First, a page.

UA Engineering Students Helping Physically Challenged ‘Buckle Up’

  • March 20th, 2000

TUSCALOOSA, Ala. – Buckling a seat belt is a seemingly simple task, but for Tuscaloosa resident James Dockery, who is paralyzed from the waist down, it is simply frustrating.

So, a class of University of Alabama engineering seniors is using their technical skills to make seat belts easier to buckle for those with limited hand movement and other physical challenges.

Although Dockery now drives a vehicle that has been specially designed to meet most of his needs, he still has difficulty with the standard seat belt in his van.

“My seat is raised 6 inches above factory standard so it’s hard to get the seat belt around me. Since my seat is raised the buckle is wedged between the seat and the console, so it’s also a struggle to get it buckled,” he said.

As part of UA’s mechanical engineering design clinic, the students are combining all they have learned during their undergraduate years to make life a little better for clients, like Dockery, who cannot use the pre-existing seat belts in their vehicles.

Dr. Beth Todd, an assistant professor of mechanical engineering who teaches the class, said this design and build project is unique.

“This class provides the first opportunity for the students to take knowledge from a number of other courses and combine it to solve a problem,” Todd said.

There are 21 students working with two clients in this year’s class. The course was integrated into UA’s engineering curriculum in 1978 to provide students with realistic experience in the engineering field.

Todd said this course requires students to combine their technical engineering skills with other professional skills, preparing them for real-world job experiences.

According to Chad Kendrick of Jasper, working with a client personalized the project.

“This wasn’t like most assignments. We had clients to give us personal feedback,” Kendrick said. “Usually your motivation is getting an A in the class and pleasing your professor, but in this project we wanted to do well so we could help our client.”

The solution built by Kendrick’s group consists of two pieces. One piece is a part ordered from General Motors that extends the buckle and allows Dockery to reach it.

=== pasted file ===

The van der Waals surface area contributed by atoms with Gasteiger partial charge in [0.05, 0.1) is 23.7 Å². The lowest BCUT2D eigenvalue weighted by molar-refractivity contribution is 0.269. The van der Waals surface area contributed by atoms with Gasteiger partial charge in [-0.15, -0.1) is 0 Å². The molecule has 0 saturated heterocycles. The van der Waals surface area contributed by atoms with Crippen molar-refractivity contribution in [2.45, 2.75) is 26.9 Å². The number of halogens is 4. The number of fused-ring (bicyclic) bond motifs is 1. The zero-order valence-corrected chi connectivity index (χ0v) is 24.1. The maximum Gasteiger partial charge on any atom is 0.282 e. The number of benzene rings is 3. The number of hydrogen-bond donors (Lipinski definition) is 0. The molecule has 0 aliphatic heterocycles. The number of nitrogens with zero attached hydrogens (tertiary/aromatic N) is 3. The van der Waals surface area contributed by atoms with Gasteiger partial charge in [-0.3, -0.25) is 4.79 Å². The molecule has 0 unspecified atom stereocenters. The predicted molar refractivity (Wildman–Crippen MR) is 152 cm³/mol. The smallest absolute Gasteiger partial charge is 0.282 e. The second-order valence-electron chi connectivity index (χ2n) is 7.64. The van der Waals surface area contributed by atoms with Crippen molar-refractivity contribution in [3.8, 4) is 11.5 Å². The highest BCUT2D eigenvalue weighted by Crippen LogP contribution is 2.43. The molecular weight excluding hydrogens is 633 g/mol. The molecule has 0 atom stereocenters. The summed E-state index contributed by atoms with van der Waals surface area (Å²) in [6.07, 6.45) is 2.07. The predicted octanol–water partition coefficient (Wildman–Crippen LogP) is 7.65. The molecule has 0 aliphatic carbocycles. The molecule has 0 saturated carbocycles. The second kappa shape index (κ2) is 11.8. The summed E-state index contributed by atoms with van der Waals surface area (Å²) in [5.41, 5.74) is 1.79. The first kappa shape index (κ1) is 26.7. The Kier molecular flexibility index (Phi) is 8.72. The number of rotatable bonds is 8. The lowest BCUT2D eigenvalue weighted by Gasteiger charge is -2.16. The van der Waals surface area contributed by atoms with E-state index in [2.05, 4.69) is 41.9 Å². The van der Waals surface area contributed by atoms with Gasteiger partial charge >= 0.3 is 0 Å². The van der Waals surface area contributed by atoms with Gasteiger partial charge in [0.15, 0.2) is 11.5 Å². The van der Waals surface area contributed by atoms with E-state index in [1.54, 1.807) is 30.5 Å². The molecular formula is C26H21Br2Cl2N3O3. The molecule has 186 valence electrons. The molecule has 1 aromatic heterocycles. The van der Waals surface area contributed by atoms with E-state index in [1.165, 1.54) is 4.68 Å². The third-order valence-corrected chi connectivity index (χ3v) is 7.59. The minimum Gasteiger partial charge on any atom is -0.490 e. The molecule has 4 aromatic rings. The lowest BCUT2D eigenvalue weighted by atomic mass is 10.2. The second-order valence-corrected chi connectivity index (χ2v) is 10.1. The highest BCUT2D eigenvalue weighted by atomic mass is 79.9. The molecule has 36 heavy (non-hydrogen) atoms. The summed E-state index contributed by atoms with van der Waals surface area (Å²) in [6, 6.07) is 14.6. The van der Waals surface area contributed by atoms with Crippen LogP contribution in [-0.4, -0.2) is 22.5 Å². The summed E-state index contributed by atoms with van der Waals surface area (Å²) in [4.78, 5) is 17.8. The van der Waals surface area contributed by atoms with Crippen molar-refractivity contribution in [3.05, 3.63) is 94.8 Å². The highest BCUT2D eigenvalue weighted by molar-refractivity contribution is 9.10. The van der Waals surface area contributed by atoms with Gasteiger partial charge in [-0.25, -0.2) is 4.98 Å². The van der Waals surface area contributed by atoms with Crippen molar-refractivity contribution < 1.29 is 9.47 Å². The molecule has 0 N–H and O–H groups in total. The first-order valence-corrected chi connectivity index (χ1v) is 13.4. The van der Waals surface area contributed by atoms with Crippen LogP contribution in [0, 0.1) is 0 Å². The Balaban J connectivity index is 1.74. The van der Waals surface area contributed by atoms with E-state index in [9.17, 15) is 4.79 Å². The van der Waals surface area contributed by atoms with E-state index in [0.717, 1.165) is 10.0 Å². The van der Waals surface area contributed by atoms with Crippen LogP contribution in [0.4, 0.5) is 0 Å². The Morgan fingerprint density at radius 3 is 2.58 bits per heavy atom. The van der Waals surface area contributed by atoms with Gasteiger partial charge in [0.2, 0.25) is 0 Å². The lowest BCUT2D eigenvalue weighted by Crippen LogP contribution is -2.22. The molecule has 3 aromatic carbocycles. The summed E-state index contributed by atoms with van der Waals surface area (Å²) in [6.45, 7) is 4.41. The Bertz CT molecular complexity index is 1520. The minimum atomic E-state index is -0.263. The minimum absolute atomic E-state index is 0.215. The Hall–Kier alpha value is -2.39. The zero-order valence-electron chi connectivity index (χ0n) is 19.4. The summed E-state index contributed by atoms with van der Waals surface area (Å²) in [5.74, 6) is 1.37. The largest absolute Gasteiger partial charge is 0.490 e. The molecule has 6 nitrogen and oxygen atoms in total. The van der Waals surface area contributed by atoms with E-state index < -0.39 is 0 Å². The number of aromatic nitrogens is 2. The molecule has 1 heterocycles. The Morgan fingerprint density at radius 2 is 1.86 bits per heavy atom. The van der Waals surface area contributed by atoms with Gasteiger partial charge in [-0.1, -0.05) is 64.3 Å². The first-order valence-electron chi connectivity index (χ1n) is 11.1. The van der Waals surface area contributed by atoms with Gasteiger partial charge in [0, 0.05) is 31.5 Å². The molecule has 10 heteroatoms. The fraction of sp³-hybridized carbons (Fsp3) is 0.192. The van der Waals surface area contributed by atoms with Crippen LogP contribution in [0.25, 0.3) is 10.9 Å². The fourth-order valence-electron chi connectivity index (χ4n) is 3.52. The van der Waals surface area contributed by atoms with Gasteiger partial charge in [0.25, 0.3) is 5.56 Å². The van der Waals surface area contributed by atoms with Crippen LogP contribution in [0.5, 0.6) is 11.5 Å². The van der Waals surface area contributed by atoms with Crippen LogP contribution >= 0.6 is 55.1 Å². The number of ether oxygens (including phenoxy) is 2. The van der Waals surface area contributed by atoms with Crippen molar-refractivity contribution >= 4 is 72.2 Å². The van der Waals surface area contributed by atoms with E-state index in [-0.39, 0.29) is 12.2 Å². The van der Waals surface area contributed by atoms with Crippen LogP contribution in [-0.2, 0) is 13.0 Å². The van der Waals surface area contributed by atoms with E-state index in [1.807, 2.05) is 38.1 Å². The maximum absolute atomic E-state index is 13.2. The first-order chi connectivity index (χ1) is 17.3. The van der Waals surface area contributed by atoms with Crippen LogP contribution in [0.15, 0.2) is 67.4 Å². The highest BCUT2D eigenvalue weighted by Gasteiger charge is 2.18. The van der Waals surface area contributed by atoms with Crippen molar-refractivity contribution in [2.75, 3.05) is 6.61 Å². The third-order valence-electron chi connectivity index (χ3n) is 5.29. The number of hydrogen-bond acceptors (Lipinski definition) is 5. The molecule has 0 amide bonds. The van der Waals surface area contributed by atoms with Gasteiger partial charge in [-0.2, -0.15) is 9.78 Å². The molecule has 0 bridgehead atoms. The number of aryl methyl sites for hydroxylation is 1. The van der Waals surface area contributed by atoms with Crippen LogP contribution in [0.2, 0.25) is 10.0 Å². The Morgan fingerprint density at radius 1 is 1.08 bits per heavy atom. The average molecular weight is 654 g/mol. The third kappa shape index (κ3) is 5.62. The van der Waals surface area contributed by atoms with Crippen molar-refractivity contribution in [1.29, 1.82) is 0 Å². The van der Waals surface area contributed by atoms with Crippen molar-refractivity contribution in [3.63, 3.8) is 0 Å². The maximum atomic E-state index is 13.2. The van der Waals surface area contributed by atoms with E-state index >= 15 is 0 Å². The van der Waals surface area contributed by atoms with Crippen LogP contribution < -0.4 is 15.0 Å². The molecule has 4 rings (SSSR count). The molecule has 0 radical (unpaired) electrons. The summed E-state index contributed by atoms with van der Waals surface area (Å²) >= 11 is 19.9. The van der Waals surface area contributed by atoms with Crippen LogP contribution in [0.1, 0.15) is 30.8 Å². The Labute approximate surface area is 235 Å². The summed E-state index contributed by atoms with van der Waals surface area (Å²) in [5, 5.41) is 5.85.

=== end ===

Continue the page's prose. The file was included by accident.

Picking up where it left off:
“Even though my group didn’t have to design and build the piece from GM, a big part of engineering is finding objects that have already been developed and adapting them to meet your needs,” Kendrick said. “Being able to do this also helps when you have to work within a budget.”

The second piece is attached to the headrest allowing the seat belt to be in a position that is easy for Dockery to access.

“For this piece we took measurements of the headrest, the seat belt and where the door closed, then used a computer program to design it,” Kendrick said. “Once we had it designed, we worked with the machine shop to build it and then we installed it on the headrest.”

In 1837, The University of Alabama became the first university in the state to offer engineering classes and was one of the first five in the nation to do so. Today, the College of Engineering has about 1,800 students and more than 90 faculty. It has been fully accredited since accreditation standards were implemented in the 1930s.


Dr. Beth Todd, 205/348-1623 James Dockery, 205/758-6218 Chad Kendrick, 205/758-7286


Jacque Cordle, Engineering Student Writer, 205/348-3051Chris Bryant, 205/348-8323Cathy Andreen, 205/348-8322

The University of Alabama, part of The University of Alabama System, is the state’s flagship university. UA shapes a better world through its teaching, research and service. With a global reputation for excellence, UA provides an inclusive, forward-thinking environment and nearly 200 degree programs on a beautiful, student-centered campus. A leader in cutting-edge research, UA advances discovery, creative inquiry and knowledge through more than 30 research centers. As the state’s largest higher education institution, UA drives economic growth in Alabama and beyond.